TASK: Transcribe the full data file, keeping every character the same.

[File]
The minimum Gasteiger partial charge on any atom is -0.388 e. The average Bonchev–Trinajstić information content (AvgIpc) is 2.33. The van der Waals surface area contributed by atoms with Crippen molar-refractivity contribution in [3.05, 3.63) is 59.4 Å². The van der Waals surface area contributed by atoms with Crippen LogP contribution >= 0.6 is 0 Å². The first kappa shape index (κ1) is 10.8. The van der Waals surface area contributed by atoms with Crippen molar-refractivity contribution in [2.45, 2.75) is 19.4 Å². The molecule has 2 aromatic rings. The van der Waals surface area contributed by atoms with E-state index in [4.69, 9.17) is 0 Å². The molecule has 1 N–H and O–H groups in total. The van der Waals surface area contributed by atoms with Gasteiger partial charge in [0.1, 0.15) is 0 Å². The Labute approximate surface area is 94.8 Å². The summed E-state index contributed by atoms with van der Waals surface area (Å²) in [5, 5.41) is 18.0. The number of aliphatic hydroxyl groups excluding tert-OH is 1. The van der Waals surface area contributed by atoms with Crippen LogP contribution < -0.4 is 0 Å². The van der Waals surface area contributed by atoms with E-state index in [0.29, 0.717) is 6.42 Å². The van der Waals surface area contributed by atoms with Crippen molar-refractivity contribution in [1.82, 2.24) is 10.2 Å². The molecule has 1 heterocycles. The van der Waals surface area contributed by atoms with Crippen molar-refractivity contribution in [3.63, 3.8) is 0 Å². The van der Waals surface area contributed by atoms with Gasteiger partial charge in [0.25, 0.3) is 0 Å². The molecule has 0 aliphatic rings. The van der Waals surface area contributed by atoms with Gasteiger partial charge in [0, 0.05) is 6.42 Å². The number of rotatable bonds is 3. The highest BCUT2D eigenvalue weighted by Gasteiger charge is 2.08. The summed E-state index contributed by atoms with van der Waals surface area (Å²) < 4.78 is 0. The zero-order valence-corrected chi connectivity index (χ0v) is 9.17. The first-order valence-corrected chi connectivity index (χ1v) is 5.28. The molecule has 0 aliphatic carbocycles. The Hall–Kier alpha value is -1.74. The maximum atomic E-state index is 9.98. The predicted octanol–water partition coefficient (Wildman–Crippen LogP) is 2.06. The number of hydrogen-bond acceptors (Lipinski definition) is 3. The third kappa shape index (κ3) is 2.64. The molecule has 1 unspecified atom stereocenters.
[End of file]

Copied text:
The minimum Gasteiger partial charge on any atom is -0.388 e. The average Bonchev–Trinajstić information content (AvgIpc) is 2.33. The van der Waals surface area contributed by atoms with Crippen molar-refractivity contribution in [3.05, 3.63) is 59.4 Å². The van der Waals surface area contributed by atoms with Crippen LogP contribution >= 0.6 is 0 Å². The first kappa shape index (κ1) is 10.8. The van der Waals surface area contributed by atoms with Crippen molar-refractivity contribution in [2.45, 2.75) is 19.4 Å². The molecule has 2 aromatic rings. The van der Waals surface area contributed by atoms with E-state index in [4.69, 9.17) is 0 Å². The molecule has 1 N–H and O–H groups in total. The van der Waals surface area contributed by atoms with Gasteiger partial charge in [0.1, 0.15) is 0 Å². The Labute approximate surface area is 94.8 Å². The summed E-state index contributed by atoms with van der Waals surface area (Å²) in [5, 5.41) is 18.0. The number of aliphatic hydroxyl groups excluding tert-OH is 1. The van der Waals surface area contributed by atoms with Crippen LogP contribution < -0.4 is 0 Å². The van der Waals surface area contributed by atoms with E-state index in [0.29, 0.717) is 6.42 Å². The van der Waals surface area contributed by atoms with Crippen molar-refractivity contribution in [1.82, 2.24) is 10.2 Å². The molecule has 1 heterocycles. The van der Waals surface area contributed by atoms with Crippen molar-refractivity contribution in [3.63, 3.8) is 0 Å². The van der Waals surface area contributed by atoms with Gasteiger partial charge in [0.25, 0.3) is 0 Å². The molecule has 0 aliphatic rings. The van der Waals surface area contributed by atoms with Gasteiger partial charge in [0, 0.05) is 6.42 Å². The number of rotatable bonds is 3. The highest BCUT2D eigenvalue weighted by Gasteiger charge is 2.08. The summed E-state index contributed by atoms with van der Waals surface area (Å²) < 4.78 is 0. The zero-order valence-corrected chi connectivity index (χ0v) is 9.17. The first-order valence-corrected chi connectivity index (χ1v) is 5.28. The molecule has 0 aliphatic carbocycles. The Hall–Kier alpha value is -1.74. The maximum atomic E-state index is 9.98. The predicted octanol–water partition coefficient (Wildman–Crippen LogP) is 2.06. The number of hydrogen-bond acceptors (Lipinski definition) is 3. The third kappa shape index (κ3) is 2.64. The molecule has 1 unspecified atom stereocenters.